Born A Crime by Trevor Noah

In Born A Crime, Trevor Noah, host of the popular late night program, The Daily Show, compiles stories from his childhood in South Africa.

Trevor was born in 1984 to a Black Xhosa mother and a white Swiss-German father; a union that was considered illegal under apartheid. 


Trevor writes about the system of oppression in South Africa and how the structure was carefully studied and carried out. Examples of how to oppress people were deliberately taken from other countries, including the U.S.

By the time South Africa became a democracy, racism and white supremacy were already deeply institutionalized. Even after Nelson Mandela was elected president and the African National Congress came into power, Black people still lacked opportunities and adequate resources to lift their families out of the circumstances that apartheid manufactured. Nelson Mandela’s autobiography, Long Walk to Freedom, and books by other South African writers, journalists, and scholars provide a rich account of apartheid and the legacy of the racist regime.


Born a crime is not a linear story. The book is a set of vignettes about Trevor’s life. Many stories will make you laugh out loud, and others will leave you gasping. These stories highlight important themes from the impact of colonialism in South Africa to the privileges that come with being presumed to be white. Born a crime also explores Christianity, language, gender, and violence.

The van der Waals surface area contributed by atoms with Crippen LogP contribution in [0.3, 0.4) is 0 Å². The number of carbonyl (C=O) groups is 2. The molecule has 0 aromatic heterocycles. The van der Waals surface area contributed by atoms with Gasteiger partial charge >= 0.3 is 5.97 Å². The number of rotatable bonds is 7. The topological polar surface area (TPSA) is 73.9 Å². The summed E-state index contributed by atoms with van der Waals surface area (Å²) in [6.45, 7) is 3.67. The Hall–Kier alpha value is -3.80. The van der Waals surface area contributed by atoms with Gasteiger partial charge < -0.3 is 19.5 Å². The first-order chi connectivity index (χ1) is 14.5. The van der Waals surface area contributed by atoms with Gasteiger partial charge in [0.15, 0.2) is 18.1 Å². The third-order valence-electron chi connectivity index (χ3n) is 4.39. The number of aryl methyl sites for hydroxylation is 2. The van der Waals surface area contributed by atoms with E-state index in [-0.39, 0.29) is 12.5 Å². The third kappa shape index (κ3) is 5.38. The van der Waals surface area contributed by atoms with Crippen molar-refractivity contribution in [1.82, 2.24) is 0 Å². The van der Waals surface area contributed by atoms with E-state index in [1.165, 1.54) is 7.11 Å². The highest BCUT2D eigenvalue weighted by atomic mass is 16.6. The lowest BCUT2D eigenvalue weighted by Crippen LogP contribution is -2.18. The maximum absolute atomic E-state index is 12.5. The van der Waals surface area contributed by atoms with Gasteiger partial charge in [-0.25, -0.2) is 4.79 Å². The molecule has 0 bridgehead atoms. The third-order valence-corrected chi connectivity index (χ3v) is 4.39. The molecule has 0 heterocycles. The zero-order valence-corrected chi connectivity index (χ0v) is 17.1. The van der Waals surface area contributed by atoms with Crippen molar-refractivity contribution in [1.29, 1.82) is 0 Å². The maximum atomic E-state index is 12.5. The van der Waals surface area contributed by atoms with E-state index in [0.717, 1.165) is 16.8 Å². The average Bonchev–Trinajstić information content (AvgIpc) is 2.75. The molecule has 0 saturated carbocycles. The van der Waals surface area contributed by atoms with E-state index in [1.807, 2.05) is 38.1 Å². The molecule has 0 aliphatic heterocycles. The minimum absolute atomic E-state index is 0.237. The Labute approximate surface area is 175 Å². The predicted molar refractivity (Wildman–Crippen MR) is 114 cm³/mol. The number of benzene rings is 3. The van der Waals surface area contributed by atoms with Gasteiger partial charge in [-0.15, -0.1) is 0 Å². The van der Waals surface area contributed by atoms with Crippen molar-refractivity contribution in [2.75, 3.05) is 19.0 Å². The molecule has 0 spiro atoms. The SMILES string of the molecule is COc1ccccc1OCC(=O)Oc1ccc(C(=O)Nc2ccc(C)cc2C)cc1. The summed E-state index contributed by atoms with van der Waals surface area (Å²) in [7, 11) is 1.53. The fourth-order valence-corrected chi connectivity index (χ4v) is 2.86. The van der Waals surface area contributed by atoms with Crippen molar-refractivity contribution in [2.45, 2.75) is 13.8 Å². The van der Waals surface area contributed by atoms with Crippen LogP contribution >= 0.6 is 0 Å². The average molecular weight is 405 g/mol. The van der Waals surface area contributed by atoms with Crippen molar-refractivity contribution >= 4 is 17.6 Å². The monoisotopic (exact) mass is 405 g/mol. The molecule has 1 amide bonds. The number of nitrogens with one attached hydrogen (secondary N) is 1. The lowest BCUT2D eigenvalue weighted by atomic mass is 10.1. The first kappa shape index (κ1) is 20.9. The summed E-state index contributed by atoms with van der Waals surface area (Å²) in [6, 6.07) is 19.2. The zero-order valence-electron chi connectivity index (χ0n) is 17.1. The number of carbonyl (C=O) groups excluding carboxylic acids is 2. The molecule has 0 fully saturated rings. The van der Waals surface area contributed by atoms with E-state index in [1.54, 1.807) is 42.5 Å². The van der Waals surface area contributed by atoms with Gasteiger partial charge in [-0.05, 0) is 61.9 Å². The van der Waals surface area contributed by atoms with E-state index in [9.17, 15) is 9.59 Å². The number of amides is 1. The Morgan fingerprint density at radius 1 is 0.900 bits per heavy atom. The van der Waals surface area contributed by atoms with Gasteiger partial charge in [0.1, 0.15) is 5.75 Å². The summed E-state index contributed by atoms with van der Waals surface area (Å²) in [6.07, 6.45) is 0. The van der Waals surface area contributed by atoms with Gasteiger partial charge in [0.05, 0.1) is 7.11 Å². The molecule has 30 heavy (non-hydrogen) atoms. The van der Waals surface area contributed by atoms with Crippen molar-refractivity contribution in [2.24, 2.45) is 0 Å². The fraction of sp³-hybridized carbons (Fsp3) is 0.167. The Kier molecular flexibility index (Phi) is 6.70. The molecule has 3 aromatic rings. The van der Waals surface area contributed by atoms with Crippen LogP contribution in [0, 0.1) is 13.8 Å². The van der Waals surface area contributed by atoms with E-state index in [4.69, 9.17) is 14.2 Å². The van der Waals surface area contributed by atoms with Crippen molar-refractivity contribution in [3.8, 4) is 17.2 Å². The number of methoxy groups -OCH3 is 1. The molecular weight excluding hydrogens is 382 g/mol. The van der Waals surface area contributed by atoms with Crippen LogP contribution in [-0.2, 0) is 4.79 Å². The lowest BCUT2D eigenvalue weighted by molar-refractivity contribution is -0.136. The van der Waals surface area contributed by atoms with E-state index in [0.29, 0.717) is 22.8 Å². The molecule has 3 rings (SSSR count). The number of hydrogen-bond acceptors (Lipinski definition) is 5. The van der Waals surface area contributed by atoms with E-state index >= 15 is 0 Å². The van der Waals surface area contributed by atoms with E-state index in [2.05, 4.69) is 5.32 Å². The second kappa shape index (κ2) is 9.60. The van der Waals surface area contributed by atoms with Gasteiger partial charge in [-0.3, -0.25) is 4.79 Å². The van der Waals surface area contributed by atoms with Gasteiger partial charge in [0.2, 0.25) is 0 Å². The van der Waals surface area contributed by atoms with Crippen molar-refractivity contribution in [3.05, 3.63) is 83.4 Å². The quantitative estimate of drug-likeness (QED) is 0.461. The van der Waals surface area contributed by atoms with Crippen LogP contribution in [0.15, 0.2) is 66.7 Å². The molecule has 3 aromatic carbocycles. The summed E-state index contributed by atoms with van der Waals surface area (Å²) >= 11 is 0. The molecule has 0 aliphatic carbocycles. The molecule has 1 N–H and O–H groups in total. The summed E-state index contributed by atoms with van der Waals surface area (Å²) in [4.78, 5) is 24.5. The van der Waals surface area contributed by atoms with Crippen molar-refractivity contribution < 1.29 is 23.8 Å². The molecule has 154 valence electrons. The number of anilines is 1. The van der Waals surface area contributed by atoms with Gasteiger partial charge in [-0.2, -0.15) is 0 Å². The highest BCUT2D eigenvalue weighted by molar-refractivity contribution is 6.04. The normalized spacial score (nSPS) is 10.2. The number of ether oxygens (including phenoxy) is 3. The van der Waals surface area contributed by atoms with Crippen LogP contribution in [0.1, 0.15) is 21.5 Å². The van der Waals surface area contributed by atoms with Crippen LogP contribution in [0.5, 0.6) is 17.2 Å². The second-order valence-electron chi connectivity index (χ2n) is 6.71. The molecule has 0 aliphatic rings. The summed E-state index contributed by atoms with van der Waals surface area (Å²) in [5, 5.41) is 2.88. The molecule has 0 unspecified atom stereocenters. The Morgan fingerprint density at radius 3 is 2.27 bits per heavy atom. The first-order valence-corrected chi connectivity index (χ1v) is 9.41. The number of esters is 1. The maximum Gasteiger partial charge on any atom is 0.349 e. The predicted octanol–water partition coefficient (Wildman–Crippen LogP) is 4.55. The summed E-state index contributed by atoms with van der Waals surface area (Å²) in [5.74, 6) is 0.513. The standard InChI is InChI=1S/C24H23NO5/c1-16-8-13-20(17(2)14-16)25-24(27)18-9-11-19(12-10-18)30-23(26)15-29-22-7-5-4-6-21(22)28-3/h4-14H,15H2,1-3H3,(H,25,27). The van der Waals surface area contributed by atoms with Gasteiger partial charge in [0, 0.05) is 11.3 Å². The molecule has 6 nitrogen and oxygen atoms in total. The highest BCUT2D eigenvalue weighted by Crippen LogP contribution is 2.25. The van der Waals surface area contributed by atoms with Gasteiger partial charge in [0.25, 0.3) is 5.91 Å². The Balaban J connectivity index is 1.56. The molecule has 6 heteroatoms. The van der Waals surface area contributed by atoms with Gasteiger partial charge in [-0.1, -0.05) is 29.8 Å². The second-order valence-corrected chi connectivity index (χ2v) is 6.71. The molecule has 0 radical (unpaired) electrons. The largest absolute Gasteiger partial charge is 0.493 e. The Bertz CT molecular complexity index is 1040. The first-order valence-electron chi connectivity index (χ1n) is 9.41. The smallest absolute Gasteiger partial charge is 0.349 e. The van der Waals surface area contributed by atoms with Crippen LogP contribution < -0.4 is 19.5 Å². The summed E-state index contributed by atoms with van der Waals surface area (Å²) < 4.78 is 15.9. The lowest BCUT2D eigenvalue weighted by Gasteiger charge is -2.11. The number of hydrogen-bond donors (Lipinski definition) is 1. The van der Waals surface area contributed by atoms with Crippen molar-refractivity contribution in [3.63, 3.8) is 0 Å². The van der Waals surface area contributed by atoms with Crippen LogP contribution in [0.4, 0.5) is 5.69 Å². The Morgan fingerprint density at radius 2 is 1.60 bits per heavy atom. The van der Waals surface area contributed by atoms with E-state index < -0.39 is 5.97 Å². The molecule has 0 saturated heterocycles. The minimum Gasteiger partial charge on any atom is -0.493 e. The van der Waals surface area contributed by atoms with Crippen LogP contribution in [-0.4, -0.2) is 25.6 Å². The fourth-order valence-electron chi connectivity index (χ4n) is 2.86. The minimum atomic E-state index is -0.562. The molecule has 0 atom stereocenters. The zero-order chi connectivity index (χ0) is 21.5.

One of my favorite stories in the book centers on Trevor and his friend “Hitler” (yes, I know. Trevor’s point exactly), a star dancer in Trevor’s crew. In this scene, Hitler is dancing at a Jewish gathering where Trevor is DJing and cheering “Go Hitler! Go Hitler! Go Hitler!” They eventually get kicked out.

Trevor shares this story to describe the impact of colonialism on name preferences in South Africa. During apartheid, Black South Africans were forced to give their children names “that white people could pronounce.” As a result, many Black South Africans named their children Hitler because they were missing the context of historical events.

Trevor notes that the South African education system inadequately teaches students about history. In many instances, the experiences of oppressed groups are glaringly missing as if history is a one-sided phenomenon. Although names are often selected from the Bible, according to Trevor, the parents that named their children Hitler were probably unaware that apartheid was modeled after Hitler’s racist policies. Trevor’s accounts are like the history textbooks in the U.S. that misrepresent slavery or leave it out completely.


Trevor Noah is a brilliant storyteller. In Born A Crime, he weaves serious discussions of social inequities in South Africa to hilarious anecdotes about his upbringing, childhood mischief, and experiences with his friends and family.

Born A Crime was very much about Trevor as it was about his mom, Patricia Nombuyiselo Noah, a woman who resolved to ensure that Trevor experienced life on his own terms.

The book was a quick read. I tried to read it slowly, so I had something to look forward to but ended up finishing it in one weekend. The book will be adapted to a movie and Lupita Nyong’o will play Trevor’s mother

I’m looking forward to watching these stories play out in the film.